Assam team to visit Tamil Nadu to inspect captive jumbo’s condition

Chief Minister Himanta Biswa Sarma took the decision after a meeting with senior police officials

September 02, 2022 01:56 am | Updated 03:01 am IST - GUWAHATI

The alleged ill-treatment meted out to Joymala has triggered an outcry among wildlife activists and animal lovers in Assam. Photo: Twitter/@PetaIndia

The alleged ill-treatment meted out to Joymala has triggered an outcry among wildlife activists and animal lovers in Assam. Photo: Twitter/@PetaIndia

GUWAHATI

The Assam government has decided to send a four-member team to Tamil Nadu on Friday to inspect the condition of Joymala, an adult female elephant allegedly being tortured at a temple in the southern State.

The decision was taken after Chief Minister Himanta Biswa Sarma held a meeting with top Forest Department officials on Thursday evening.

Additional Principal Chief Conservator of Forests Hirdesh Mishra has been nominated the leader of the team that will visit Tamil Nadu, an official statement said.

The other members of the team are Kushan Kumar Sarma of the College of Veterinary Science under the Assam Agriculture University, Aparna Natarajan, the Superintendent of Police of Morigaon district and Rupjyoti Kakoti, the veterinary and animal husbandry officer of Tinsukia district.

The team will discuss the matter with representatives of the Tamil Nadu government and the Forest Department there to pave the way for the return of Joymala to Assam.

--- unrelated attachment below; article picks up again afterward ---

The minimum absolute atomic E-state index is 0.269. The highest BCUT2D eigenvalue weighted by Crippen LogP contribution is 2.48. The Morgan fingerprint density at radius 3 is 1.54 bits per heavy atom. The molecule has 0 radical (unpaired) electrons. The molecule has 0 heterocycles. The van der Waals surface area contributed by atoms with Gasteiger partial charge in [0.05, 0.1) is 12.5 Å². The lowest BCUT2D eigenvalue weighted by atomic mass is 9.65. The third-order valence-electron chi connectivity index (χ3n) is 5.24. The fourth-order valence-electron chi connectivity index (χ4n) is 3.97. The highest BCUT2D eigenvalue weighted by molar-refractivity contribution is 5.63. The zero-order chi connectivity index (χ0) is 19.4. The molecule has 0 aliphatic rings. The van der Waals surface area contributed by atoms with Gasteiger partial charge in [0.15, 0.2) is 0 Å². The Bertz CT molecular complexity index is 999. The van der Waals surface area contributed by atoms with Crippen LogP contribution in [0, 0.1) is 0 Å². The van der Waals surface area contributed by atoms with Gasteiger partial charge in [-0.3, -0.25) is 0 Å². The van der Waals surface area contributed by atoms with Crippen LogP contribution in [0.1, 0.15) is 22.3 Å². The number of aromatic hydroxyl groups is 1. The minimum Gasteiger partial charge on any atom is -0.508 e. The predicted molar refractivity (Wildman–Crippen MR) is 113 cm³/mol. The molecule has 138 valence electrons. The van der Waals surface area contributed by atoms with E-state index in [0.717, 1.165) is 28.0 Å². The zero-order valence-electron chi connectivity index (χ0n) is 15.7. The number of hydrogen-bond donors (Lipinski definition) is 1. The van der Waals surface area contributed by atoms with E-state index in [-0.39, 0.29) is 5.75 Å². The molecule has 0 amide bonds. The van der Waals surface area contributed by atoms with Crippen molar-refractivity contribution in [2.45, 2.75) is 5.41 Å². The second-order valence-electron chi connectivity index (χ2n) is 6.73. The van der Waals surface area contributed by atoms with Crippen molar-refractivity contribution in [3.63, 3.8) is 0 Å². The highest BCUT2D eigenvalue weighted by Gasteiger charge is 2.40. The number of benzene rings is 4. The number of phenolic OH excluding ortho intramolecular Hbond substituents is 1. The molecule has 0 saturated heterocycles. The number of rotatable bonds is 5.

Joymala was leased out to the temple in 2008, reportedly for six months, by an individual from eastern Assam’s Tinsukia district. The Tamil Nadu government manages the temple trust.

The alleged ill-treatment meted out to the elephant has triggered an outcry among wildlife activists and animal lovers in Assam.

There are several cases of domesticated elephants leased out or transferred by owners of the animal to temples in southern and western India. But these invariably are not returned.

Assam-based environment activist Rohit Choudhury had in February 2020 complained to the Union Ministry of Environment, Forest and Climate Change against the illegal transportation and smuggling of wild and domesticated elephants from assam to other States “with the involvement of the office of the Chief Wildlife Warden of Assam”.

He also said the Assam Forest Department declined to provide him information on the number of permissions given by the Chief Wildlife Warden for the transfer of elephants to other States.

“The fact is that the Chief Wildlife Warden, who is the custodian of the State’s wildlife, doesn’t have any information on how many elephants have been transferred out of the State or brought back into the State and there is no mechanism to systematically document the captive/domestic elephants speak volumes about the nexus between the elephant smuggling syndicate and the forest officials of the State,” he wrote.

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